• Jim Parks

Do you know a financial two-timer?

In an online poll conducted by YouGov, CreditCards.com asked people how open and honest they are with their spouses and partners about money. The survey discovered financial infidelity is not uncommon. Respondents cheat financially in a variety of ways, including:


  • 34 percent have spent more than their spouse/partner would approve

  • 12 percent have secret debt

  • 10 percent have secret credit card accounts

  • 9 percent have secret savings accounts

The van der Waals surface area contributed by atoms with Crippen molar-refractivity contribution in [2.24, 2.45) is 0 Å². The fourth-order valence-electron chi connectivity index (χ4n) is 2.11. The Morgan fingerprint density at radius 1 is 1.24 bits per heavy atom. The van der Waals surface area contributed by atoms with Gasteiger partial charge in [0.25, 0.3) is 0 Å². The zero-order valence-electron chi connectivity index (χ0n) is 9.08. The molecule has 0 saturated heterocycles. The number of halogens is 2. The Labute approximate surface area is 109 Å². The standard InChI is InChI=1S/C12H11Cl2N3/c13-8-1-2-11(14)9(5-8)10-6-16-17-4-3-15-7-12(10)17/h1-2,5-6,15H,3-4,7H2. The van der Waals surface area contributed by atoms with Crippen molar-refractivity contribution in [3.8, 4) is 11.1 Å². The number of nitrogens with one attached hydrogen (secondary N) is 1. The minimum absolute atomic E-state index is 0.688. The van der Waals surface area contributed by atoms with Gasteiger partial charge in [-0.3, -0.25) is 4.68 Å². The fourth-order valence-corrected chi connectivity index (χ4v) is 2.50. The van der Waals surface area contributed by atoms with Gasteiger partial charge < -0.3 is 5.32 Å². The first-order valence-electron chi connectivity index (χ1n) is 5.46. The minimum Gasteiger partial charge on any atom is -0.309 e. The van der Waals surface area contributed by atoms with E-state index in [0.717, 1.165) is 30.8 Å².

• 8 percent have secret checking accounts

Respondents had a variety of reasons for secretive financial dealings:


  • 36 percent said privacy and control were important

  • 27 percent said they never felt the need to share

  • 26 percent were embarrassed by the way they handle money (frequently cited by wealthiest respondents.)


Janice Wood of PsychCentral wrote, “Financial infidelity can take as big a toll on relationships as sexual infidelity and emotional dishonesty…A few things that couples can do to prevent financial infidelity is to talk more, get on the same page regarding both joint and individual goals they might have, and also budget for some occasional indulgences along the way of achieving their long-term financial goals…”

If you’re looking for a great Valentine’s Day gift, talking with your spouse or partner about money is a choice that could deliver long-term rewards.